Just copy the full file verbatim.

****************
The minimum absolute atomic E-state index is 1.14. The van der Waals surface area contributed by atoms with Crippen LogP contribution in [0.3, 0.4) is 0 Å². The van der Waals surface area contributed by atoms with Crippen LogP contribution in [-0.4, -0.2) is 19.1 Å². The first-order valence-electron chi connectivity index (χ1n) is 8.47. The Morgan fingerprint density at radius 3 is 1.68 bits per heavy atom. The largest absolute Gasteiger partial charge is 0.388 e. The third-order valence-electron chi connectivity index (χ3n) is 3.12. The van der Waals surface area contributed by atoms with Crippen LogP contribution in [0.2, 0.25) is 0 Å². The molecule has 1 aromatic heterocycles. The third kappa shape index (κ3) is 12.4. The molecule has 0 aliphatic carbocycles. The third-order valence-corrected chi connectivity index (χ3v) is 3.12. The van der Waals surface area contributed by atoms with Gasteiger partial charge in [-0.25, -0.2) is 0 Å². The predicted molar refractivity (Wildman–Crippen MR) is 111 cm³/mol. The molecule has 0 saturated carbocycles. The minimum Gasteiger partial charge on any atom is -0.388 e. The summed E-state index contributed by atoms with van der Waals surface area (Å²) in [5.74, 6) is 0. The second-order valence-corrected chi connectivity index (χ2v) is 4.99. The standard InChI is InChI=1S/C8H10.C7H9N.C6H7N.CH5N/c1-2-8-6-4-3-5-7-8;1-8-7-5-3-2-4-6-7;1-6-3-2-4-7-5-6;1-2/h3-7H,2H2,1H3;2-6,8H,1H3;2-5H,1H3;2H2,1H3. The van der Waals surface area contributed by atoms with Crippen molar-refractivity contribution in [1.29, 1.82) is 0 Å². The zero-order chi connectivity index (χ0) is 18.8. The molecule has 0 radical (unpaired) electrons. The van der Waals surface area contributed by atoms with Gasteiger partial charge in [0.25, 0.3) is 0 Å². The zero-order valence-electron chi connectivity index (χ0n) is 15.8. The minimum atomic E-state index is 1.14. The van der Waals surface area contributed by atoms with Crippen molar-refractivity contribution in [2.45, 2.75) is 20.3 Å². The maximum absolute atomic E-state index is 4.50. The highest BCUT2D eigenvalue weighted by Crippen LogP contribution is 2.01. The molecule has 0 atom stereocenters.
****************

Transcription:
The minimum absolute atomic E-state index is 1.14. The van der Waals surface area contributed by atoms with Crippen LogP contribution in [0.3, 0.4) is 0 Å². The van der Waals surface area contributed by atoms with Crippen LogP contribution in [-0.4, -0.2) is 19.1 Å². The first-order valence-electron chi connectivity index (χ1n) is 8.47. The Morgan fingerprint density at radius 3 is 1.68 bits per heavy atom. The largest absolute Gasteiger partial charge is 0.388 e. The third-order valence-electron chi connectivity index (χ3n) is 3.12. The van der Waals surface area contributed by atoms with Crippen LogP contribution in [0.2, 0.25) is 0 Å². The molecule has 1 aromatic heterocycles. The third kappa shape index (κ3) is 12.4. The molecule has 0 aliphatic carbocycles. The third-order valence-corrected chi connectivity index (χ3v) is 3.12. The van der Waals surface area contributed by atoms with Gasteiger partial charge in [-0.25, -0.2) is 0 Å². The predicted molar refractivity (Wildman–Crippen MR) is 111 cm³/mol. The molecule has 0 saturated carbocycles. The minimum Gasteiger partial charge on any atom is -0.388 e. The summed E-state index contributed by atoms with van der Waals surface area (Å²) in [5.74, 6) is 0. The second-order valence-corrected chi connectivity index (χ2v) is 4.99. The standard InChI is InChI=1S/C8H10.C7H9N.C6H7N.CH5N/c1-2-8-6-4-3-5-7-8;1-8-7-5-3-2-4-6-7;1-6-3-2-4-7-5-6;1-2/h3-7H,2H2,1H3;2-6,8H,1H3;2-5H,1H3;2H2,1H3. The van der Waals surface area contributed by atoms with Crippen molar-refractivity contribution in [1.29, 1.82) is 0 Å². The zero-order chi connectivity index (χ0) is 18.8. The molecule has 0 radical (unpaired) electrons. The van der Waals surface area contributed by atoms with Gasteiger partial charge in [0.25, 0.3) is 0 Å². The zero-order valence-electron chi connectivity index (χ0n) is 15.8. The minimum atomic E-state index is 1.14. The van der Waals surface area contributed by atoms with Crippen molar-refractivity contribution in [2.45, 2.75) is 20.3 Å². The maximum absolute atomic E-state index is 4.50. The highest BCUT2D eigenvalue weighted by Crippen LogP contribution is 2.01. The molecule has 0 atom stereocenters.